Kruszyniany. photos by Ryan Lee Schuessler

Workshops with masters from Tatarska Jurta. Tatar trail in Podlasie

In the afternoon, the long-awaited Tatar cuisine workshops were held. We were guests of the Bogdanowicz family who, after the tragic fire of their restaurant - Tatarska Jurta - temporarily operate in the Center of Education and Culture of the Muslim Polish Tatars in Kruszyniany. Dżennet Bogdanowicz and his mother-in-law showed real mastery. Ladies and gentlemen, Bogdanowicz was never ending! I must admit that the translation from English to Polish and back during a two-hour cooking was the biggest challenge in my guide career! Fortunately, everything went out prima sort - quilt (and how!), Syrniczki, pierekaczewnik finally ritual cakes - jajma - completely forgotten among American Tartars.

Kruszyniany. photos by Ryan Lee Schuessler

After the tasting of the dishes, we were awaited by a lot of emotions - a meeting with the inhabitants of Kruszyniany and a performance by the band Buńczuk . A multi-generational dance and vocal group came from Białystok to present a 45-minute program. Delightful costumes, energy and intricate dance patterns - that's impressive! Guests from America not only watched the dance but also tried their strength in the dance. The day was slowly coming to an end ... how many emotions, laughter and positive energy. A touching encounter with the local community ended with an unexpected family reunion - the Bohuszewicz siblings met their cousin, who is, as it turned out, Aleksandar Bazarewicz, Imam of Bohonik.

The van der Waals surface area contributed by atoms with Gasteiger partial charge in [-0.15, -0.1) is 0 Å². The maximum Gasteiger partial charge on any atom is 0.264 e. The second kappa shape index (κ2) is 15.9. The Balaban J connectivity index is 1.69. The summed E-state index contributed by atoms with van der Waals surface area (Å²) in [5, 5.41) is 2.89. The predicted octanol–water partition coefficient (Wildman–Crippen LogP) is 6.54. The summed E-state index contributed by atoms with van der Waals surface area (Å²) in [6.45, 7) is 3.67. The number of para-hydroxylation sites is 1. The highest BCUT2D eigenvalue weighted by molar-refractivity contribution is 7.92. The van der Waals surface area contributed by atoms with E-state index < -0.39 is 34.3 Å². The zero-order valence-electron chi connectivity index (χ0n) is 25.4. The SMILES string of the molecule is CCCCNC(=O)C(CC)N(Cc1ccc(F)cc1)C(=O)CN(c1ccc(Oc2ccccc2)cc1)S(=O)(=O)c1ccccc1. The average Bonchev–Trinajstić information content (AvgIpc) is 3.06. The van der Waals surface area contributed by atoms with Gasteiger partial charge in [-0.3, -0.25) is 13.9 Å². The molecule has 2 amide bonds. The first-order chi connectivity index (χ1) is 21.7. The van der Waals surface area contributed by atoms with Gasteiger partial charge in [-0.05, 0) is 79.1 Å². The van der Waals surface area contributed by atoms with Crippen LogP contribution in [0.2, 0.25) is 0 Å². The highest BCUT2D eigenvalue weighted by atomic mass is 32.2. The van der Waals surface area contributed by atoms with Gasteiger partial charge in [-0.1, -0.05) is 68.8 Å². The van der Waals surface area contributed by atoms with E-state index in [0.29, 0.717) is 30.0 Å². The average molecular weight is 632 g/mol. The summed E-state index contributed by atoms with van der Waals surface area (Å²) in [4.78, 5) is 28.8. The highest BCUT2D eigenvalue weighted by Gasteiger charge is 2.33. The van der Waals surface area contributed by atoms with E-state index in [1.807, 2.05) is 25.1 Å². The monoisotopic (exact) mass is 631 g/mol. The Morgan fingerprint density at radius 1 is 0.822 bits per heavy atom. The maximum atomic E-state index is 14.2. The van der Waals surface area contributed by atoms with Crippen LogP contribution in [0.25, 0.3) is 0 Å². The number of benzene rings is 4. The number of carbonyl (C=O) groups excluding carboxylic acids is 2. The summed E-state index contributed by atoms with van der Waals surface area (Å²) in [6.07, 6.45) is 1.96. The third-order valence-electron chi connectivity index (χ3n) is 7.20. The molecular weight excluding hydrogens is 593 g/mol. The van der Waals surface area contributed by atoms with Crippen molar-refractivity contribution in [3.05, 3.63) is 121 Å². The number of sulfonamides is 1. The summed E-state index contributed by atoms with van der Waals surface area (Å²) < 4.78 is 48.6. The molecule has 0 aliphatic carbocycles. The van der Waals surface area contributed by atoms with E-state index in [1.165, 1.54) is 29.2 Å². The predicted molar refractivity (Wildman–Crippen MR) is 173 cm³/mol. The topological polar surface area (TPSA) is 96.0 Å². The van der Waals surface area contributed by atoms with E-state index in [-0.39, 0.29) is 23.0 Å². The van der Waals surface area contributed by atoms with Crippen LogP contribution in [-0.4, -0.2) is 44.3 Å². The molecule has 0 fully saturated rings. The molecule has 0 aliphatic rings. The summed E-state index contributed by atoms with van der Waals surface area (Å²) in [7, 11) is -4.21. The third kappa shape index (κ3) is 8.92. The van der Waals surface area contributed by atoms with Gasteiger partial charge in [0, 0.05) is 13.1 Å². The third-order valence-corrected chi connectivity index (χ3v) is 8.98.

Kruszyniany. photos by Ryan Lee Schuessler

A farewell photo. Inhabitants of Kruszyniany and beyond, and the Buńczuk team. photo by Ryan Lee Schuessler

Tatar trail in Lithuania and Belarus

After three days of stay, my American guests left the Tatar Trail in Podlasie ... it was time for the next stage of the journey. Before going to Lithuania and Belarus, they visited the Muslim Center in Suchowola. They hopefully set out for the former Polish borderlands - as it turned out, many moving moments awaited them. It was there that they found the graves of their relatives, where they met families with whom they had not had contact for decades. This will be soon written by Ryan Lee Schuessler - look at his website: For now, look at the moving pictures that speak more than words ...